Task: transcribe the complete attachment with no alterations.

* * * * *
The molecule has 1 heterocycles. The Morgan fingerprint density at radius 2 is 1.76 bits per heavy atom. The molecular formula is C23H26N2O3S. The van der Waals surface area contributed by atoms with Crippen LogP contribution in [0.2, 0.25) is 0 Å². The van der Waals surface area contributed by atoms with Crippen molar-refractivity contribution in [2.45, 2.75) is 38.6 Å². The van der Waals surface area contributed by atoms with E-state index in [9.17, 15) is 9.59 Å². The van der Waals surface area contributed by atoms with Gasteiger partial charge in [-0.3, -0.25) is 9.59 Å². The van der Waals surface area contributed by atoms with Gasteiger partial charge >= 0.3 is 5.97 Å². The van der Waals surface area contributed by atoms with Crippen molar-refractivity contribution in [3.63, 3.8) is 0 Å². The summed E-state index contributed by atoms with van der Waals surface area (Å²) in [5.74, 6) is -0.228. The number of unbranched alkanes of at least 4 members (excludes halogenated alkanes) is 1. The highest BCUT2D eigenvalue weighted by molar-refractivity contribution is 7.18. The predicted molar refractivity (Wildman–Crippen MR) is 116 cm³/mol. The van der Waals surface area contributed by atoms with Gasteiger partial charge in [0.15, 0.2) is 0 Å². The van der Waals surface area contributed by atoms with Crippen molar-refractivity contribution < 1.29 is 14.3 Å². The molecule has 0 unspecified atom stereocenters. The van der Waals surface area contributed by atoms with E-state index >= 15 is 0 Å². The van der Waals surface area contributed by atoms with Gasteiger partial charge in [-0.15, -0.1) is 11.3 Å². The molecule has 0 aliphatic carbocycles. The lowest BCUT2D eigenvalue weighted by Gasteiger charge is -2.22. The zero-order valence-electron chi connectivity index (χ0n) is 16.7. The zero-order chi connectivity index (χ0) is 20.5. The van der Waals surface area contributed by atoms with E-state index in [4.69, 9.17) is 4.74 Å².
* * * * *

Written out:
The molecule has 1 heterocycles. The Morgan fingerprint density at radius 2 is 1.76 bits per heavy atom. The molecular formula is C23H26N2O3S. The van der Waals surface area contributed by atoms with Crippen LogP contribution in [0.2, 0.25) is 0 Å². The van der Waals surface area contributed by atoms with Crippen molar-refractivity contribution in [2.45, 2.75) is 38.6 Å². The van der Waals surface area contributed by atoms with E-state index in [9.17, 15) is 9.59 Å². The van der Waals surface area contributed by atoms with Gasteiger partial charge in [-0.3, -0.25) is 9.59 Å². The van der Waals surface area contributed by atoms with Gasteiger partial charge >= 0.3 is 5.97 Å². The van der Waals surface area contributed by atoms with Crippen molar-refractivity contribution in [3.63, 3.8) is 0 Å². The summed E-state index contributed by atoms with van der Waals surface area (Å²) in [5.74, 6) is -0.228. The number of unbranched alkanes of at least 4 members (excludes halogenated alkanes) is 1. The highest BCUT2D eigenvalue weighted by molar-refractivity contribution is 7.18. The predicted molar refractivity (Wildman–Crippen MR) is 116 cm³/mol. The van der Waals surface area contributed by atoms with Gasteiger partial charge in [0.15, 0.2) is 0 Å². The van der Waals surface area contributed by atoms with Crippen molar-refractivity contribution < 1.29 is 14.3 Å². The molecule has 0 unspecified atom stereocenters. The van der Waals surface area contributed by atoms with E-state index >= 15 is 0 Å². The van der Waals surface area contributed by atoms with Gasteiger partial charge in [-0.15, -0.1) is 11.3 Å². The molecule has 0 aliphatic carbocycles. The lowest BCUT2D eigenvalue weighted by Gasteiger charge is -2.22. The zero-order valence-electron chi connectivity index (χ0n) is 16.7. The zero-order chi connectivity index (χ0) is 20.5. The van der Waals surface area contributed by atoms with E-state index in [4.69, 9.17) is 4.74 Å².